Answer: First off, everyone doesn’t do it. It is against the law in 42 out of 50 states to smoke marijuana and it is your responsibility as a parent to keep your child from breaking the law. What I am about to address goes for alcohol as well as marijuana. It frustrates me when I hear a parent say, “I let my teenage son drink when I am around, it’s better that way, at least I know where they are” If that is your standard, we need to have a different conversation.
Back to marijuana, I personally believe marijuana for an ADULT (someone who is twenty-one or older) should be legal. I don’t believe people should drive high, work high, or in any way at all, put another person at-risk or in jeopardy. Basically, marijuana and alcohol should be treated equally. They are both mind-altering drugs that should be regulated. If a cop stops a car and there is marijuana smoke coming from the car, there should be consequences. I don’t want a driver on the road who is high, whether he is high on pot or alcohol. High is high is high.
Back to your son. I lecture young people all the time, NO WHERE is marijuana legal for anyone under the age of twenty-one. Furthermore, a lot of research has been done and marijuana is a prime factor in a developing teen’s “lack of ambition.” I can say the same thing for alcohol. So, where you see the word marijuana, feel free to substitute the word alcohol and you will get the same results.
Let’s address your sons pot smoking, Most families have a hard time discussing pot because, 1. They may smoke pot themselves, 2. They aren’t educated enough and their teen comes back with reasonable explanations, and 3. There is a lot of confusion with the law and how law enforcement handles pot cases. As I said earlier, treat marijuana as you would alcohol and that should solve a lot of what you need to say. You might drink, but you are over 21. I am sure you lecture your son about drinking and driving, even older children. I personally tell my own kids and they are well into their mid to late 20’s, if you even have one drink, please call me. Take an Uber, cab, etc. DO NOT DRIVE.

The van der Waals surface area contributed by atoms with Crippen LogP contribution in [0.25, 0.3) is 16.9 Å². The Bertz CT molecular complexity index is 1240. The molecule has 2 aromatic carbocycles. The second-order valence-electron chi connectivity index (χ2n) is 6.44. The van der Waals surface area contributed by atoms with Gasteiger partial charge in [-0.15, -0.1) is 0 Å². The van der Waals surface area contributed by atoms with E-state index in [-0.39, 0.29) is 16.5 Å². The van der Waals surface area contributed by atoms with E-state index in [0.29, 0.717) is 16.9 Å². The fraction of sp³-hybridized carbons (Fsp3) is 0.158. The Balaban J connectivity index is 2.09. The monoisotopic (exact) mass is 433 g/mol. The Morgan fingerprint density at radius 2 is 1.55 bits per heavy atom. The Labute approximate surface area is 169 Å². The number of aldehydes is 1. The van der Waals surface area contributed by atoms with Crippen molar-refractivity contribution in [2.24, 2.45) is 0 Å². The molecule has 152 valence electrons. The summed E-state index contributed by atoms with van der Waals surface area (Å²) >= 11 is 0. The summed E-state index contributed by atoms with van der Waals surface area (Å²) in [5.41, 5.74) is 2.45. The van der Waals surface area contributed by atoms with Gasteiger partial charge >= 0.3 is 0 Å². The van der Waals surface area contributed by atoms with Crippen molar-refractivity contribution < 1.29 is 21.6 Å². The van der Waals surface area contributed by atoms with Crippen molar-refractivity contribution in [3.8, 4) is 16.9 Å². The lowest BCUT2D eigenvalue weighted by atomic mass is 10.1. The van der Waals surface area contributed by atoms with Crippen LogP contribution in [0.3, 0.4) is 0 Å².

Communication is key. Be an example. Your energy would be best spent in setting rules and expectations for him. Try rewarding your son for meeting goals or give him consequences for not meeting those goals. This way you are teaching him responsibilities. Be patient and remember when you were 16. Yelling or getting “on” him constantly will only push him away. Negativity breeds low self-esteem and in today’s constantly changing world, a young person needs all the positive reinforcement he can get. The world will kick him enough so be the one he comes to for advice and wisdom.
Good luck and stay positive.
About the author: Larry Lawton is an Author, TV Personality, Speaker, Teen/Young Adult Expert and Law Enforcement Consultant. Larry developed the nationally recognized Reality Check Program and Reality Check Video Card Program.
Larry Lawton appears regularly on national TV and Radio as an expert on teen issues, crime, schools and community policing. ABC, CBS, NBC, FOX, CNN, MSNBC — CLICK HERE to see Larry Lawton on TV
In August of 2013, Larry was the first ex-con in the United States to be sworn in as an Honorary Police Officer in the city of Lake Saint Louis, Missouri and in November 2013, Larry was the first ex-con recognized on the Floor of the United States Congress for his work with helping young people and law enforcement agencies.
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